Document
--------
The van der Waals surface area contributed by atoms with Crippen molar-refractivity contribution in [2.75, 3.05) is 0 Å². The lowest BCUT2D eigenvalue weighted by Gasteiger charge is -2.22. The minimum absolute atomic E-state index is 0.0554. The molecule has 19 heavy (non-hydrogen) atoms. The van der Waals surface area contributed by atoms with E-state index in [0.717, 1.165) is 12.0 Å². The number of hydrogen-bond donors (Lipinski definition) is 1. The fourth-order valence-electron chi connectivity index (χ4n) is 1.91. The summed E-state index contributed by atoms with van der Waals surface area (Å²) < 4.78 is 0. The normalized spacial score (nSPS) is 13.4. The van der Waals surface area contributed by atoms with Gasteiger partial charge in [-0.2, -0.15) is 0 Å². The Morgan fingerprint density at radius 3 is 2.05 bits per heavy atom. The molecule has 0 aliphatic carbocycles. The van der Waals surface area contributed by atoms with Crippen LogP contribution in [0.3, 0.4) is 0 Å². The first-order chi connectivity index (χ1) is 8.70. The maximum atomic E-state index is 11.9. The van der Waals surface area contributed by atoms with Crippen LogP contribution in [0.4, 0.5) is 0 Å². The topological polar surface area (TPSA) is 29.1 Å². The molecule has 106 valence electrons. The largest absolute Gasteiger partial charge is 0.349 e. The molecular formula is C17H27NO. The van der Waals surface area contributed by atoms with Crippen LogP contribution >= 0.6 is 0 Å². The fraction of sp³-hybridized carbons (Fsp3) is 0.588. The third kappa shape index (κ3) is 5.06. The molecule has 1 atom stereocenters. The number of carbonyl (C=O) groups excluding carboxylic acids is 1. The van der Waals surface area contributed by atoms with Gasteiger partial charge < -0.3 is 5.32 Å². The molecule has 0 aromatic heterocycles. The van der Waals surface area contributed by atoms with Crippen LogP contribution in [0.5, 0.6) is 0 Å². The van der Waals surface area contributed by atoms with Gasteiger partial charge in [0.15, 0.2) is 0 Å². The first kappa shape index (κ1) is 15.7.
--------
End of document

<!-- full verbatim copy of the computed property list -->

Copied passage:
The van der Waals surface area contributed by atoms with Crippen molar-refractivity contribution in [2.75, 3.05) is 0 Å². The lowest BCUT2D eigenvalue weighted by Gasteiger charge is -2.22. The minimum absolute atomic E-state index is 0.0554. The molecule has 19 heavy (non-hydrogen) atoms. The van der Waals surface area contributed by atoms with E-state index in [0.717, 1.165) is 12.0 Å². The number of hydrogen-bond donors (Lipinski definition) is 1. The fourth-order valence-electron chi connectivity index (χ4n) is 1.91. The summed E-state index contributed by atoms with van der Waals surface area (Å²) < 4.78 is 0. The normalized spacial score (nSPS) is 13.4. The van der Waals surface area contributed by atoms with Gasteiger partial charge in [-0.2, -0.15) is 0 Å². The Morgan fingerprint density at radius 3 is 2.05 bits per heavy atom. The molecule has 0 aliphatic carbocycles. The van der Waals surface area contributed by atoms with Crippen LogP contribution in [0.3, 0.4) is 0 Å². The first-order chi connectivity index (χ1) is 8.70. The maximum atomic E-state index is 11.9. The van der Waals surface area contributed by atoms with Crippen LogP contribution in [0.4, 0.5) is 0 Å². The topological polar surface area (TPSA) is 29.1 Å². The molecule has 106 valence electrons. The largest absolute Gasteiger partial charge is 0.349 e. The molecular formula is C17H27NO. The van der Waals surface area contributed by atoms with Crippen LogP contribution >= 0.6 is 0 Å². The fraction of sp³-hybridized carbons (Fsp3) is 0.588. The third kappa shape index (κ3) is 5.06. The molecule has 1 atom stereocenters. The number of carbonyl (C=O) groups excluding carboxylic acids is 1. The van der Waals surface area contributed by atoms with Gasteiger partial charge < -0.3 is 5.32 Å². The molecule has 0 aromatic heterocycles. The van der Waals surface area contributed by atoms with Crippen LogP contribution in [0.5, 0.6) is 0 Å². The van der Waals surface area contributed by atoms with Gasteiger partial charge in [0.15, 0.2) is 0 Å². The first kappa shape index (κ1) is 15.7.